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How Can Restraint Systems Prevent Car Accident Injuries?

Posted on in Car Accidents

IL car accident lawyerAccording to the Centers for Disease Control and Prevention (CDC), motor vehicle crashes are a leading cause of death in the United States. Victims of car accidents often injure themselves by hitting the windshield or dashboard of the vehicle. They can also be thrown from the vehicle if they are not properly restrained. Today’s automobiles feature much more advanced safety features compared to cars in the past. In addition to seat belts, airbag restraint systems are placed throughout the vehicle. These devices can protect occupants by “cushioning” the impact or force when jolted in a crash.

Common Types of Car Crash Injuries

Injuries are not just sustained in high-speed car accidents. Even a collision at a lower speed can cause a driver’s or passenger’s head to hit the windshield, a side window, or the steering wheel. Unsecured objects in the car can also become airborne and hit occupants. A few of the typical injuries passengers suffer in a vehicle crash include:

  • Head and neck injuries
  • Traumatic brain injury (TBI)
  • Whiplash
  • Cracked ribs
  • Broken/fractured bones
  • Lacerations
  • Internal bleeding

Seat Belts

Seat belts have been around for a long time, but they are still the most basic and important restraint device. When they were first put in cars, seat belts only went across a person’s lap. Now, seat belts have two parts: A lap belt that goes over the individual’s pelvis, and the shoulder belt, which extends over one shoulder and across the chest.

The seat belt functions by keeping passengers in a more stationary position regardless of a sudden stop or momentum change. When the vehicle strikes another car or object, or another car hits it, that inertia changes. When used properly, seat belts spread the stopping force across the user’s pelvis and rib cage. Directing the force in the torso area minimizes the effect of the crash on the body. Importantly, it can prevent occupants from being thrown out of the vehicle.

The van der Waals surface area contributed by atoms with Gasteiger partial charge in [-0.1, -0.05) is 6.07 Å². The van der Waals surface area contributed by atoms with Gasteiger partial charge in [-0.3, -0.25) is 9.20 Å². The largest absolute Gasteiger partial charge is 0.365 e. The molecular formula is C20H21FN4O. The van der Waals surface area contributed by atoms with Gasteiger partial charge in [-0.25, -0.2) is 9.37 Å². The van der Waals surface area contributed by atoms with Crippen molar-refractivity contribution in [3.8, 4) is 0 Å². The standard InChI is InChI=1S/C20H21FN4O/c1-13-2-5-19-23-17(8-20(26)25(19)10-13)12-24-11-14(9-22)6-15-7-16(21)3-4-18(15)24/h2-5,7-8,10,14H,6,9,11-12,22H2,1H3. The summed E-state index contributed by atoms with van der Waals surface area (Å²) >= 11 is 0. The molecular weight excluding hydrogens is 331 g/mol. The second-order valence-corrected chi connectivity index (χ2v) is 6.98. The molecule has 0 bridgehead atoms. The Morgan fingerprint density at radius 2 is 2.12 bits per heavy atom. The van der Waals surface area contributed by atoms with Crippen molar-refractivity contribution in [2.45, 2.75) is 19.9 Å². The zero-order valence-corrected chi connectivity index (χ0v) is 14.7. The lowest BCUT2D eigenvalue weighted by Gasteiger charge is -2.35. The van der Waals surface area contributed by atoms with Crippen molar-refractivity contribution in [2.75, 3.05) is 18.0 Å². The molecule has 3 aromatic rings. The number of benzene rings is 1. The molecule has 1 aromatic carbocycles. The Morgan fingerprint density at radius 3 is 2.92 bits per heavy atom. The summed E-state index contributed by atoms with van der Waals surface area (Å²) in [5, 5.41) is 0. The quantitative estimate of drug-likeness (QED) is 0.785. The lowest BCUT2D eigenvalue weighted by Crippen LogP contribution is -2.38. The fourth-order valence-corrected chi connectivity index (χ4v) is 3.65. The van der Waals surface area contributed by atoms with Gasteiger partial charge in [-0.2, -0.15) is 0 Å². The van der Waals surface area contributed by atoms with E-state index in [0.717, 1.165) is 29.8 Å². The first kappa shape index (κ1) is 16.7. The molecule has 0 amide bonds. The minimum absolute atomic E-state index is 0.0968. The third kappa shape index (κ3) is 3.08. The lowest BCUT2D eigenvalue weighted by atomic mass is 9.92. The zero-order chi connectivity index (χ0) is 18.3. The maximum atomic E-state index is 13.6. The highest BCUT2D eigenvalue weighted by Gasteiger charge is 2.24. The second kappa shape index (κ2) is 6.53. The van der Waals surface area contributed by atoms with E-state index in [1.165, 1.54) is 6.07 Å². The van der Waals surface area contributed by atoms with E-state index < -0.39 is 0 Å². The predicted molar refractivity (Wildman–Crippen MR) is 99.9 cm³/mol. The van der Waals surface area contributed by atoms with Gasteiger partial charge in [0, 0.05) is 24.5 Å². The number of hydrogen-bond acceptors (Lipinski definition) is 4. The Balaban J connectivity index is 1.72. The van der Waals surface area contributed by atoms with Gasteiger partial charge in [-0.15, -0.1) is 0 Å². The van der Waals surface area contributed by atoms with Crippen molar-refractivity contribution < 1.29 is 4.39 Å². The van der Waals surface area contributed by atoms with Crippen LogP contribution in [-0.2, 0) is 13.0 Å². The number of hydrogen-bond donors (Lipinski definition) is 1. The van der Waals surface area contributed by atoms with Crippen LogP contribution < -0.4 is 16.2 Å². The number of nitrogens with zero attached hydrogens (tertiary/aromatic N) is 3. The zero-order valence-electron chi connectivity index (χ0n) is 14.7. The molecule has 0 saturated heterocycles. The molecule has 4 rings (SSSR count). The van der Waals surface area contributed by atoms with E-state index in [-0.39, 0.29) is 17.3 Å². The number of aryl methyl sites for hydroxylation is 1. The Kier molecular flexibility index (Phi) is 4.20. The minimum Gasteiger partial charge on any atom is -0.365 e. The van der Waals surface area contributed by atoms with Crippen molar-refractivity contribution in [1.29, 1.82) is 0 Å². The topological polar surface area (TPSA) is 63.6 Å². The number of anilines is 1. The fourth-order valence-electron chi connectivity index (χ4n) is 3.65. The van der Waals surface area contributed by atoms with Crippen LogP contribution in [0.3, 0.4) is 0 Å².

Airbags

Airbags are also referred to as supplemental (or secondary) restraint systems (SRS) or supplemental inflatable restraints (SIR). They are supplemental because seat belts should always be used when riding in a vehicle. Airbags are not meant as a replacement for seat belts; the two go hand in hand.

The airbag is designed to inflate and deflate very quickly during a collision. It consists of a cushion, a flexible fabric bag, an inflation module, and an impact sensor. It can reduce or eliminate injuries between the passengers and the interior of the vehicle.

Airbags are categorized as “frontal,” “side,” or “curtain.” Frontal airbags are installed in the vehicle’s first row, usually within the steering wheel and glove compartment and protect the driver and passenger. Side airbags are usually installed in the seat or door, offering head and neck protection. Curtain airbags are placed in the roof to protect occupants’ heads and cushion occupants during rollover crashes.

Contact a Bloomingdale Auto Accident Attorney

A car crash can result in devastating and lasting effects for the driver and the passengers. Even with today’s sophisticated restraint systems, occupants can still sustain serious injuries after being involved in a collision. That is why you need to consult with an experienced DuPage County personal injury lawyer. The Law Offices of David W. Clark, P.C. can help you through the legal process of determining liability and seeking damages in your auto accident so you can receive the compensation you need and deserve. Call our office today at 630-665-5678 to schedule a free consultation.

 

Sources:

https://www.cdc.gov/vitalsigns/crash-injuries/index.html
https://www.yourmechanic.com/article/how-do-seat-belts-work
https://www.explainthatstuff.com/airbags.html

 

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